What's controversial about the film is the extensive use of pitch-black humor including the character of 11-year-old Mindy McReady aka Hit-Girl who has been trained from the early years to become a killing machine by her loving father aka Big Daddy. The whole subplot may be immoral for some who don't understand this kind of cinema, yet it's surprisingly plausible due to a tongue-in-cheek writing and acting talents of Chloe Moretz and Nicolas Cage who are as subversive in their respective parts as you can get. Last but not least, the artist formerly known as McLovin' channels a wannabe villain named Red Mist. You may be actually surprised by how smart he is in his plotting.
Overall, Kick-Ass is a refreshingly funny and wickedly entertaining spectacle that warrants the whole franchise of masked teenagers to come. 9/10 (A-)
It took Michael Caine almost 40 years to come back as an avenger. Get Carter from 1971 was a gripping thriller that benefited from Caine's vivid performance a great deal, Harry Brown does exactly the same. Caine plays his character like he was a retired Jack Carter providing welcome pathos along with charisma and dry wit. There is more to like about Harry Brown aside from Caine's tour-de-force performance though. Daniel Barber's crime thriller is focused, raw and character-driven. The cinematography happens to be stylish and the climax abounding with nail-biting suspense is the movie's high point. Even if Harry Brown doesn't entirely avoid clichés as well as revenge movie trappings, it feels very much in line with more distinguishable films of its kind.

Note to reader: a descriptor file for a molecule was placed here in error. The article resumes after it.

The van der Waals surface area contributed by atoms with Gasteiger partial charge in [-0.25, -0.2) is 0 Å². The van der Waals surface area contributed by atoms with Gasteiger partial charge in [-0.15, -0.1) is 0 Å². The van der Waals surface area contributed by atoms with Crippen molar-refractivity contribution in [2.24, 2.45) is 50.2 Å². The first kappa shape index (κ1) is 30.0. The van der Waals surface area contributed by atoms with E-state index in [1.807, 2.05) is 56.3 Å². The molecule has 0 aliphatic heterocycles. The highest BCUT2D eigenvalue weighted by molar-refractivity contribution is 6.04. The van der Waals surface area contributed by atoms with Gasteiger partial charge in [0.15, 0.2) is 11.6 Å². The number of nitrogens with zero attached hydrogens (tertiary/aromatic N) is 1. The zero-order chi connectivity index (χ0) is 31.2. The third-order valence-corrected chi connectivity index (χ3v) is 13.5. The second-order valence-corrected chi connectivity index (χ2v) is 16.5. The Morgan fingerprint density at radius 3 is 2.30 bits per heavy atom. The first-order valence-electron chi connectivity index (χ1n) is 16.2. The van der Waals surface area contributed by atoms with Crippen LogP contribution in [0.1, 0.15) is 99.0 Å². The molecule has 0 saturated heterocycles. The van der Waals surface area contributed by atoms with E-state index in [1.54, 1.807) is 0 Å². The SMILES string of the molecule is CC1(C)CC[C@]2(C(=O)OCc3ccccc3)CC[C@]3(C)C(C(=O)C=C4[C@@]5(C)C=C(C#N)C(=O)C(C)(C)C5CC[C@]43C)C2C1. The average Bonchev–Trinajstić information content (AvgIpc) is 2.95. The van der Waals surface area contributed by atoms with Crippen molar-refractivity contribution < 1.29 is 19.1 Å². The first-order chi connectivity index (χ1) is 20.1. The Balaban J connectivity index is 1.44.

The filmography of The Broken Lizard comedy troupe is very much hit-or-miss. Their latest restaurant comedy The Slammin's Salmon is one of the troupe's true wins. Kevin Heffernan directs this heated contest at a high-profile Miami restaurant whose aim is to try to earn sufficient money to save the restaurant being used to pay off a gambling debt. Obviously, The Slammin' Salmon is not going to win any awards for creativity, yet the film has what it counts the most in comedies: it's very funny from start to finish. Similarly to Super Troopers and Beerfest, the humor can be described as situational and while some set-ups result in predictable outcomes, the majority of jokes is quite clever leading to even bigger laughs by the end. The characters are diverse enough to surprise us displaying near-perfect comic timing. Michael Clarke Duncan starring as an overbearing chief is a standout. His performance is so over-the-top that virtually irresistible. I wish every comedy was so immediate and apt in delivering laughs as The Slammin' Salmon. 7.5/10 (B)